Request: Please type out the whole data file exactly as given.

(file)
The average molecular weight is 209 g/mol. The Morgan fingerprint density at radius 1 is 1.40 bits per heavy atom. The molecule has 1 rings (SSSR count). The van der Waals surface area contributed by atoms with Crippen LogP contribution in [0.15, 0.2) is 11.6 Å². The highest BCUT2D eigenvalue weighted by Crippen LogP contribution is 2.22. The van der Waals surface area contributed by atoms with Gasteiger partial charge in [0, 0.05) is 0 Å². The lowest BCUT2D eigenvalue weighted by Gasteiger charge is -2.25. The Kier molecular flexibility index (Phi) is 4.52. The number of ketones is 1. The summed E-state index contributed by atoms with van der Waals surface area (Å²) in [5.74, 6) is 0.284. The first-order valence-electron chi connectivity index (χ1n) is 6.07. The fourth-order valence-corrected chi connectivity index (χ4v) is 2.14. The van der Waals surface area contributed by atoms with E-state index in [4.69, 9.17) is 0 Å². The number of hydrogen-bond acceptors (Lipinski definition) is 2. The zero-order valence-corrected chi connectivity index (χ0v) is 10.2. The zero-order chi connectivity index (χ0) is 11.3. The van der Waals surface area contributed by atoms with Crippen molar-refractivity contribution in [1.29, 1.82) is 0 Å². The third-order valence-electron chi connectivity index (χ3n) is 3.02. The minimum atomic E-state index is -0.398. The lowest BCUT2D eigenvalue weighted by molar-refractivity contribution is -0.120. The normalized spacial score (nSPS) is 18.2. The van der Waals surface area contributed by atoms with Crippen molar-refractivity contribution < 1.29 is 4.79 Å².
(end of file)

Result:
The average molecular weight is 209 g/mol. The Morgan fingerprint density at radius 1 is 1.40 bits per heavy atom. The molecule has 1 rings (SSSR count). The van der Waals surface area contributed by atoms with Crippen LogP contribution in [0.15, 0.2) is 11.6 Å². The highest BCUT2D eigenvalue weighted by Crippen LogP contribution is 2.22. The van der Waals surface area contributed by atoms with Gasteiger partial charge in [0, 0.05) is 0 Å². The lowest BCUT2D eigenvalue weighted by Gasteiger charge is -2.25. The Kier molecular flexibility index (Phi) is 4.52. The number of ketones is 1. The summed E-state index contributed by atoms with van der Waals surface area (Å²) in [5.74, 6) is 0.284. The first-order valence-electron chi connectivity index (χ1n) is 6.07. The fourth-order valence-corrected chi connectivity index (χ4v) is 2.14. The van der Waals surface area contributed by atoms with E-state index in [4.69, 9.17) is 0 Å². The number of hydrogen-bond acceptors (Lipinski definition) is 2. The zero-order valence-corrected chi connectivity index (χ0v) is 10.2. The zero-order chi connectivity index (χ0) is 11.3. The van der Waals surface area contributed by atoms with Crippen molar-refractivity contribution in [1.29, 1.82) is 0 Å². The third-order valence-electron chi connectivity index (χ3n) is 3.02. The minimum atomic E-state index is -0.398. The lowest BCUT2D eigenvalue weighted by molar-refractivity contribution is -0.120. The normalized spacial score (nSPS) is 18.2. The van der Waals surface area contributed by atoms with Crippen molar-refractivity contribution < 1.29 is 4.79 Å².